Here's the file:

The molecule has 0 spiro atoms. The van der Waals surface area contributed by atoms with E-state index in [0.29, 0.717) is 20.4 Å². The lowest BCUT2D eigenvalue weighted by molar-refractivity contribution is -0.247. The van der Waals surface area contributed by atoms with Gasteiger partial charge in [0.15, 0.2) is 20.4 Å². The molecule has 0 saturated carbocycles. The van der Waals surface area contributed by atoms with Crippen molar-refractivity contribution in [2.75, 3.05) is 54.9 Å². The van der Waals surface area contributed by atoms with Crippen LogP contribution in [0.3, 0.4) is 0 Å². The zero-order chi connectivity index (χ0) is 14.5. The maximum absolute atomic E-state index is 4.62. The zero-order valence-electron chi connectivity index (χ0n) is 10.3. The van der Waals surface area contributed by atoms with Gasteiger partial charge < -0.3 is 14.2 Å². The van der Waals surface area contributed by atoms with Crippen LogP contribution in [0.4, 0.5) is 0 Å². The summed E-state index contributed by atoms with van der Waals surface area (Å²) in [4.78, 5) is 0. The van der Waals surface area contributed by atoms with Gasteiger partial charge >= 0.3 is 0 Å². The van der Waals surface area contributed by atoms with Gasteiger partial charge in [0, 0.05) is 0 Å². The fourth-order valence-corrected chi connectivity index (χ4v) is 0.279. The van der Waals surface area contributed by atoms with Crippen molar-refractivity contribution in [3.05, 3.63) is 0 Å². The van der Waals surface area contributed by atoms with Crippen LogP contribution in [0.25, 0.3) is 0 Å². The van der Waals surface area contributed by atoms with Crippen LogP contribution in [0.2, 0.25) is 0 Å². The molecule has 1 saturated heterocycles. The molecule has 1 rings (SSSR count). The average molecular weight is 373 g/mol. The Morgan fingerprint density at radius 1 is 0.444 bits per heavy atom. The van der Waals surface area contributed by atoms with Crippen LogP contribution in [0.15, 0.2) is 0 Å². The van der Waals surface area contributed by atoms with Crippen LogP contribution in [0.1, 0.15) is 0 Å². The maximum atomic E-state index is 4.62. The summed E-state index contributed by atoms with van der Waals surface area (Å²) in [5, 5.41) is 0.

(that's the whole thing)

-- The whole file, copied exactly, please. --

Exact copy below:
The molecule has 0 spiro atoms. The van der Waals surface area contributed by atoms with E-state index in [0.29, 0.717) is 20.4 Å². The lowest BCUT2D eigenvalue weighted by molar-refractivity contribution is -0.247. The van der Waals surface area contributed by atoms with Gasteiger partial charge in [0.15, 0.2) is 20.4 Å². The molecule has 0 saturated carbocycles. The van der Waals surface area contributed by atoms with Crippen molar-refractivity contribution in [2.75, 3.05) is 54.9 Å². The van der Waals surface area contributed by atoms with Crippen LogP contribution in [0.3, 0.4) is 0 Å². The zero-order chi connectivity index (χ0) is 14.5. The maximum absolute atomic E-state index is 4.62. The zero-order valence-electron chi connectivity index (χ0n) is 10.3. The van der Waals surface area contributed by atoms with Gasteiger partial charge < -0.3 is 14.2 Å². The van der Waals surface area contributed by atoms with Crippen LogP contribution in [0.4, 0.5) is 0 Å². The summed E-state index contributed by atoms with van der Waals surface area (Å²) in [4.78, 5) is 0. The van der Waals surface area contributed by atoms with Gasteiger partial charge >= 0.3 is 0 Å². The van der Waals surface area contributed by atoms with Gasteiger partial charge in [0, 0.05) is 0 Å². The fourth-order valence-corrected chi connectivity index (χ4v) is 0.279. The van der Waals surface area contributed by atoms with Crippen molar-refractivity contribution in [3.05, 3.63) is 0 Å². The van der Waals surface area contributed by atoms with Crippen LogP contribution in [0.25, 0.3) is 0 Å². The van der Waals surface area contributed by atoms with Crippen LogP contribution in [0.2, 0.25) is 0 Å². The molecule has 1 saturated heterocycles. The molecule has 1 rings (SSSR count). The average molecular weight is 373 g/mol. The Morgan fingerprint density at radius 1 is 0.444 bits per heavy atom. The van der Waals surface area contributed by atoms with Crippen LogP contribution in [0.15, 0.2) is 0 Å². The van der Waals surface area contributed by atoms with Crippen LogP contribution in [0.1, 0.15) is 0 Å². The maximum atomic E-state index is 4.62. The summed E-state index contributed by atoms with van der Waals surface area (Å²) in [5, 5.41) is 0.